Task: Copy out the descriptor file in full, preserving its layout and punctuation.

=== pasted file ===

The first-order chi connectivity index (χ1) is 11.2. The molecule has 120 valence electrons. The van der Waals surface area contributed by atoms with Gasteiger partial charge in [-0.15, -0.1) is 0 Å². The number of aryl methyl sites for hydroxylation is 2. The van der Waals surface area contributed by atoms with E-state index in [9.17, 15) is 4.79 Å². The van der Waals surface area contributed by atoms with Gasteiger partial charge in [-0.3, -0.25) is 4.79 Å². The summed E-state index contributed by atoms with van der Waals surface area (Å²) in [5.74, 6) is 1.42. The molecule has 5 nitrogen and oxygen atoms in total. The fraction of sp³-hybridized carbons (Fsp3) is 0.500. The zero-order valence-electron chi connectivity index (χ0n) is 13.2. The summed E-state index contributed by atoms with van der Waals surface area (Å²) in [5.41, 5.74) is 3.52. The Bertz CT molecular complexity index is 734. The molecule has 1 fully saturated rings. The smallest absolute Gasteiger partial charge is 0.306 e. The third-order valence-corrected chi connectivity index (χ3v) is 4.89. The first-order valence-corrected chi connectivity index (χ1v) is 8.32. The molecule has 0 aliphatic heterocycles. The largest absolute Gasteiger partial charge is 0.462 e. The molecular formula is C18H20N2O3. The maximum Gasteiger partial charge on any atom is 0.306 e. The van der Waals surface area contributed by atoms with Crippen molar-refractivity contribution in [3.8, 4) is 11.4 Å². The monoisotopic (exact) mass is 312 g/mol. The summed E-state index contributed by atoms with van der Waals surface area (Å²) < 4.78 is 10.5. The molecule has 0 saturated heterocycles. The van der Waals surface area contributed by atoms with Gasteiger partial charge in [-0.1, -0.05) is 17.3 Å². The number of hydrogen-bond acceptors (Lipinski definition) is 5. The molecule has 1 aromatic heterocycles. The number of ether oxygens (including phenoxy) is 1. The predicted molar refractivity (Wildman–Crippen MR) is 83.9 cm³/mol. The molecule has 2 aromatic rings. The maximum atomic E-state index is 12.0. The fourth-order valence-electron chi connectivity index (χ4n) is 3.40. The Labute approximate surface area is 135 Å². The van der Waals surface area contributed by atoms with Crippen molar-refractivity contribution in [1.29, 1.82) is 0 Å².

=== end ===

The first-order chi connectivity index (χ1) is 11.2. The molecule has 120 valence electrons. The van der Waals surface area contributed by atoms with Gasteiger partial charge in [-0.15, -0.1) is 0 Å². The number of aryl methyl sites for hydroxylation is 2. The van der Waals surface area contributed by atoms with E-state index in [9.17, 15) is 4.79 Å². The van der Waals surface area contributed by atoms with Gasteiger partial charge in [-0.3, -0.25) is 4.79 Å². The summed E-state index contributed by atoms with van der Waals surface area (Å²) in [5.74, 6) is 1.42. The molecule has 5 nitrogen and oxygen atoms in total. The fraction of sp³-hybridized carbons (Fsp3) is 0.500. The zero-order valence-electron chi connectivity index (χ0n) is 13.2. The summed E-state index contributed by atoms with van der Waals surface area (Å²) in [5.41, 5.74) is 3.52. The Bertz CT molecular complexity index is 734. The molecule has 1 fully saturated rings. The smallest absolute Gasteiger partial charge is 0.306 e. The third-order valence-corrected chi connectivity index (χ3v) is 4.89. The first-order valence-corrected chi connectivity index (χ1v) is 8.32. The molecule has 0 aliphatic heterocycles. The largest absolute Gasteiger partial charge is 0.462 e. The molecular formula is C18H20N2O3. The maximum Gasteiger partial charge on any atom is 0.306 e. The van der Waals surface area contributed by atoms with Crippen molar-refractivity contribution in [3.8, 4) is 11.4 Å². The monoisotopic (exact) mass is 312 g/mol. The summed E-state index contributed by atoms with van der Waals surface area (Å²) < 4.78 is 10.5. The molecule has 0 saturated heterocycles. The van der Waals surface area contributed by atoms with Gasteiger partial charge in [-0.1, -0.05) is 17.3 Å². The number of hydrogen-bond acceptors (Lipinski definition) is 5. The molecule has 1 aromatic heterocycles. The number of ether oxygens (including phenoxy) is 1. The predicted molar refractivity (Wildman–Crippen MR) is 83.9 cm³/mol. The molecule has 2 aromatic rings. The maximum atomic E-state index is 12.0. The fourth-order valence-electron chi connectivity index (χ4n) is 3.40. The Labute approximate surface area is 135 Å². The van der Waals surface area contributed by atoms with Crippen molar-refractivity contribution in [1.29, 1.82) is 0 Å².